Duke of Estonia

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The first duke of Estonia [1] (Danish: Hertug af Estland ) was appointed in 1220 [2] by Valdemar II after Danish conquest of Estonia during Livonian crusade. The title was resumed by the kings of Denmark since 1269. For the period of 1266-82 during the reign of Queen Dowager Margaret Sambiria the title lady of Estonia (Latin: Domina Estonie) was used.[2]

In 1332 after Christopher II died his second son Otto inherited the title of the duke of Estonia. Valdemar III assumed the title in 1338. [3]

The dukes of Estonia rarely resided in Estonia. To govern the Duchy of Estonia the king of Denmark appointed together with royal counsellors the Lieutenant (Latin: Capitaneus) who resided in Reval. [4]

The king of Denmark sold the duchy to Teutonic Order in 1346 but Christian I reassumed the title of duke of Estonia in 1456. [5]

After the Livonian War Estonia became part of Swedish Empire and the title was gained by kings of Sweden.[6] Crown Prince Gustav Adolph was Duke of Estonia 1607-1611 before he became King, but then officially abolished all Swedish duchies in 1618.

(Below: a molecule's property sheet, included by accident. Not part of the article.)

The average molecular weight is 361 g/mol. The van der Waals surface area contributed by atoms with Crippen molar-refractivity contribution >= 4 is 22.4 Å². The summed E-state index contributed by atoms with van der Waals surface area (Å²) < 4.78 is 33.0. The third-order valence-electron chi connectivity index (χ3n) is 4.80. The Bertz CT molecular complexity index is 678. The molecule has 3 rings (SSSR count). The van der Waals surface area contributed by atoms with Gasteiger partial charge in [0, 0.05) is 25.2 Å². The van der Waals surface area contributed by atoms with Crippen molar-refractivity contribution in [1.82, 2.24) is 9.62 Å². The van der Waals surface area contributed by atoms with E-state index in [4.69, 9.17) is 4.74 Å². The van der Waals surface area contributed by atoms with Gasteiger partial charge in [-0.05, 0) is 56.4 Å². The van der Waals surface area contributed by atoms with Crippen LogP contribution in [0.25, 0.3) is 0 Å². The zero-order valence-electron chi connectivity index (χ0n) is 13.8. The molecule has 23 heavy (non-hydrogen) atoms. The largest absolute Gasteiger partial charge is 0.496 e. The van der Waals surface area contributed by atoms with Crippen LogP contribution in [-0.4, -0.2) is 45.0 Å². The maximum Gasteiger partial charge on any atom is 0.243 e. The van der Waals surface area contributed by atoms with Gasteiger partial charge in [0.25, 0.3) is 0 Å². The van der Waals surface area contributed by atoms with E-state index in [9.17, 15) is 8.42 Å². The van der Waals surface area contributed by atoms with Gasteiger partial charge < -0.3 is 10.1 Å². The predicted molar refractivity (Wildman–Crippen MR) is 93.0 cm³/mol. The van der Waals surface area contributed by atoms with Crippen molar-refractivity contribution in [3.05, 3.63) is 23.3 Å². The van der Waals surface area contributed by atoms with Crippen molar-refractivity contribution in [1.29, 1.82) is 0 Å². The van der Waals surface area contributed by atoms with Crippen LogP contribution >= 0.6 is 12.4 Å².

The title was resumed by the Russian tsars after the Great Northern War and Treaty of Nystad when Estonia became part of Russian Empire. The last duke of Estonia (Russian: Князь Эстляндский) was Nicholas II of Russia.[7]

References[edit]

  1. ^ Also known as Duke of Estland or Prince of Estonia or Lord of Estonia
  2. ^ a b Skyum-Nielsen, Niels (1981). Danish Medieval History & Saxo Grammaticus. Museum Tusculanum Press. ISBN 978-87-88073-30-0. 
  3. ^ "Overture in Europe". estonica.org. Retrieved 2008-10-05. [dead link]
  4. ^ Michael, Jones (2000). The New Cambridge Medieval History. ISBN 978-0-521-36290-0. 
  5. ^ Christiansen, Eric (1997). The Northern Crusades. Penguin. ISBN 978-0-14-026653-5. 
  6. ^ Moncure, James (1992). Research Guide to European Historical Biography. University of Michigan. ISBN 978-0-933833-28-9. 
  7. ^ Joubert, Carl (1905). Russia as it Really is. E. Nash.